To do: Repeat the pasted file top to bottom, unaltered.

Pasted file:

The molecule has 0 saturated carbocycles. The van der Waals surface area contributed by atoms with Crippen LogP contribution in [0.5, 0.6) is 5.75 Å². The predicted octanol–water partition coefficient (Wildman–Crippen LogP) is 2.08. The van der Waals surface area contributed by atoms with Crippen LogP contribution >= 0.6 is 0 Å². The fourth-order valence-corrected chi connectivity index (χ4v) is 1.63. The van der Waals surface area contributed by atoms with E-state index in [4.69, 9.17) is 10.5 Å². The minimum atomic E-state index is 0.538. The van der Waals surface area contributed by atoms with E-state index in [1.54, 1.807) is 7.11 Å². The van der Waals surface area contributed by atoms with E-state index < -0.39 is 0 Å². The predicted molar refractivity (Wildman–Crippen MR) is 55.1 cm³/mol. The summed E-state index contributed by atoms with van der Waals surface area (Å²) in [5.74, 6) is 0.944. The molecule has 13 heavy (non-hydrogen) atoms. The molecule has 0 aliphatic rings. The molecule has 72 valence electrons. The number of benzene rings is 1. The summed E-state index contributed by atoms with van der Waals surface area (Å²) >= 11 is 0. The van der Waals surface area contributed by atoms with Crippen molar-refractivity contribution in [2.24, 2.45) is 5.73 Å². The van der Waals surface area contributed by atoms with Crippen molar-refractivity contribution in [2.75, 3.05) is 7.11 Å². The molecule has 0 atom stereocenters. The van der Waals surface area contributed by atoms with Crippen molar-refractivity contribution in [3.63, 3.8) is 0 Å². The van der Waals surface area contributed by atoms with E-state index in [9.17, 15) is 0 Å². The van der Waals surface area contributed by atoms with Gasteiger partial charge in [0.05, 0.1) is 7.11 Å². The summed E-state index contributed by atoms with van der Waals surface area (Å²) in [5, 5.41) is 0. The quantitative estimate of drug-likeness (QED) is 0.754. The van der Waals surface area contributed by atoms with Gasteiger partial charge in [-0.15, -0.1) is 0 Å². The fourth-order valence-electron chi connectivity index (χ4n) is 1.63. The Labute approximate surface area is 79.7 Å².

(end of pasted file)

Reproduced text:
The molecule has 0 saturated carbocycles. The van der Waals surface area contributed by atoms with Crippen LogP contribution in [0.5, 0.6) is 5.75 Å². The predicted octanol–water partition coefficient (Wildman–Crippen LogP) is 2.08. The van der Waals surface area contributed by atoms with Crippen LogP contribution >= 0.6 is 0 Å². The fourth-order valence-corrected chi connectivity index (χ4v) is 1.63. The van der Waals surface area contributed by atoms with E-state index in [4.69, 9.17) is 10.5 Å². The minimum atomic E-state index is 0.538. The van der Waals surface area contributed by atoms with E-state index in [1.54, 1.807) is 7.11 Å². The van der Waals surface area contributed by atoms with E-state index < -0.39 is 0 Å². The predicted molar refractivity (Wildman–Crippen MR) is 55.1 cm³/mol. The summed E-state index contributed by atoms with van der Waals surface area (Å²) in [5.74, 6) is 0.944. The molecule has 13 heavy (non-hydrogen) atoms. The molecule has 0 aliphatic rings. The molecule has 72 valence electrons. The number of benzene rings is 1. The summed E-state index contributed by atoms with van der Waals surface area (Å²) >= 11 is 0. The van der Waals surface area contributed by atoms with Crippen molar-refractivity contribution in [2.24, 2.45) is 5.73 Å². The van der Waals surface area contributed by atoms with Crippen molar-refractivity contribution in [2.75, 3.05) is 7.11 Å². The molecule has 0 atom stereocenters. The van der Waals surface area contributed by atoms with Crippen molar-refractivity contribution in [3.63, 3.8) is 0 Å². The van der Waals surface area contributed by atoms with E-state index in [9.17, 15) is 0 Å². The van der Waals surface area contributed by atoms with Gasteiger partial charge in [0.05, 0.1) is 7.11 Å². The summed E-state index contributed by atoms with van der Waals surface area (Å²) in [5, 5.41) is 0. The quantitative estimate of drug-likeness (QED) is 0.754. The van der Waals surface area contributed by atoms with Gasteiger partial charge in [-0.15, -0.1) is 0 Å². The fourth-order valence-electron chi connectivity index (χ4n) is 1.63. The Labute approximate surface area is 79.7 Å².